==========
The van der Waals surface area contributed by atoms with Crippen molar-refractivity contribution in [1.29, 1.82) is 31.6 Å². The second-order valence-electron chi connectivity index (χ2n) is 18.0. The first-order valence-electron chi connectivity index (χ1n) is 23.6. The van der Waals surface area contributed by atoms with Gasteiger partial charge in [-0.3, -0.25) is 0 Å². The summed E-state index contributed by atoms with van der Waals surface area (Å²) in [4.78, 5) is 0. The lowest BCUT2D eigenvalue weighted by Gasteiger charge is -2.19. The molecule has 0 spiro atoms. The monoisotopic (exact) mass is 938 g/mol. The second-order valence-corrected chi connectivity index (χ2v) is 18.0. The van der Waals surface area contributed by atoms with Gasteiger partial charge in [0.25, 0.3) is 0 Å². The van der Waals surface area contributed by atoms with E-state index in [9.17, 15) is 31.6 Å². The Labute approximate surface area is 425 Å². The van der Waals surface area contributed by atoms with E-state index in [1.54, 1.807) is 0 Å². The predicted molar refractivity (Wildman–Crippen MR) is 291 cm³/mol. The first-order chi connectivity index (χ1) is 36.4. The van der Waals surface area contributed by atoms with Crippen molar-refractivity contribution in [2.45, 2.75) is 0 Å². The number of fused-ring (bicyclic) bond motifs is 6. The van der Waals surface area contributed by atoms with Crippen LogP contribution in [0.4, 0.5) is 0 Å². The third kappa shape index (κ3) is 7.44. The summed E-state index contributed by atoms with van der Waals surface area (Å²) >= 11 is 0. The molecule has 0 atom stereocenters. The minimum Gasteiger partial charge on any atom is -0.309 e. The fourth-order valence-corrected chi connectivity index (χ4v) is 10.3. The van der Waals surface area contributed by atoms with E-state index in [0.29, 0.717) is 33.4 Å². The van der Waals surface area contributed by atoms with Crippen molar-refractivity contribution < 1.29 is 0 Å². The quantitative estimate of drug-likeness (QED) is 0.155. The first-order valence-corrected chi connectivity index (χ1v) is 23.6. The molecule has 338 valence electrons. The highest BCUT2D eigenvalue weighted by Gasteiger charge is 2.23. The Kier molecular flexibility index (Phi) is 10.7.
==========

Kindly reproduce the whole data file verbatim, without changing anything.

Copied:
The van der Waals surface area contributed by atoms with Crippen molar-refractivity contribution in [1.29, 1.82) is 31.6 Å². The second-order valence-electron chi connectivity index (χ2n) is 18.0. The first-order valence-electron chi connectivity index (χ1n) is 23.6. The van der Waals surface area contributed by atoms with Gasteiger partial charge in [-0.3, -0.25) is 0 Å². The summed E-state index contributed by atoms with van der Waals surface area (Å²) in [4.78, 5) is 0. The lowest BCUT2D eigenvalue weighted by Gasteiger charge is -2.19. The molecule has 0 spiro atoms. The monoisotopic (exact) mass is 938 g/mol. The second-order valence-corrected chi connectivity index (χ2v) is 18.0. The van der Waals surface area contributed by atoms with Gasteiger partial charge in [0.25, 0.3) is 0 Å². The van der Waals surface area contributed by atoms with E-state index in [9.17, 15) is 31.6 Å². The Labute approximate surface area is 425 Å². The van der Waals surface area contributed by atoms with E-state index in [1.54, 1.807) is 0 Å². The predicted molar refractivity (Wildman–Crippen MR) is 291 cm³/mol. The first-order chi connectivity index (χ1) is 36.4. The van der Waals surface area contributed by atoms with Crippen molar-refractivity contribution in [2.45, 2.75) is 0 Å². The number of fused-ring (bicyclic) bond motifs is 6. The van der Waals surface area contributed by atoms with Crippen LogP contribution in [0.4, 0.5) is 0 Å². The third kappa shape index (κ3) is 7.44. The summed E-state index contributed by atoms with van der Waals surface area (Å²) >= 11 is 0. The molecule has 0 atom stereocenters. The minimum Gasteiger partial charge on any atom is -0.309 e. The fourth-order valence-corrected chi connectivity index (χ4v) is 10.3. The van der Waals surface area contributed by atoms with E-state index in [0.29, 0.717) is 33.4 Å². The van der Waals surface area contributed by atoms with Crippen molar-refractivity contribution < 1.29 is 0 Å². The quantitative estimate of drug-likeness (QED) is 0.155. The first-order valence-corrected chi connectivity index (χ1v) is 23.6. The molecule has 338 valence electrons. The highest BCUT2D eigenvalue weighted by Gasteiger charge is 2.23. The Kier molecular flexibility index (Phi) is 10.7.